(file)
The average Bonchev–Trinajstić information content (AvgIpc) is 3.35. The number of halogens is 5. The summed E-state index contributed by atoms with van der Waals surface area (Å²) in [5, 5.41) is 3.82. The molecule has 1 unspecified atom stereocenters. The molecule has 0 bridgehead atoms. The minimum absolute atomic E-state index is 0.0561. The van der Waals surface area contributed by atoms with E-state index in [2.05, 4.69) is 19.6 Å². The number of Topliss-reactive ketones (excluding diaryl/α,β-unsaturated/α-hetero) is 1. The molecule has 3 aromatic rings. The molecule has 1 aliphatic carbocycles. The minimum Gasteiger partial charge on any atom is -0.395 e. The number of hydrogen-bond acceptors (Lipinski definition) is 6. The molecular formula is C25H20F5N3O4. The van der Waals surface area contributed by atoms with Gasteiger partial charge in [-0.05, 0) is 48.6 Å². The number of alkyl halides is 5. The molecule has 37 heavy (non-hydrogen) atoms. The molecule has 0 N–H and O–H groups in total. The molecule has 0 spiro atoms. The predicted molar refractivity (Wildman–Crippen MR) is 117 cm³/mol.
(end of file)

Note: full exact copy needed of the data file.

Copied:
The average Bonchev–Trinajstić information content (AvgIpc) is 3.35. The number of halogens is 5. The summed E-state index contributed by atoms with van der Waals surface area (Å²) in [5, 5.41) is 3.82. The molecule has 1 unspecified atom stereocenters. The molecule has 0 bridgehead atoms. The minimum absolute atomic E-state index is 0.0561. The van der Waals surface area contributed by atoms with E-state index in [2.05, 4.69) is 19.6 Å². The number of Topliss-reactive ketones (excluding diaryl/α,β-unsaturated/α-hetero) is 1. The molecule has 3 aromatic rings. The molecule has 1 aliphatic carbocycles. The minimum Gasteiger partial charge on any atom is -0.395 e. The number of hydrogen-bond acceptors (Lipinski definition) is 6. The molecular formula is C25H20F5N3O4. The van der Waals surface area contributed by atoms with Gasteiger partial charge in [-0.05, 0) is 48.6 Å². The number of alkyl halides is 5. The molecule has 37 heavy (non-hydrogen) atoms. The molecule has 0 N–H and O–H groups in total. The molecule has 0 spiro atoms. The predicted molar refractivity (Wildman–Crippen MR) is 117 cm³/mol.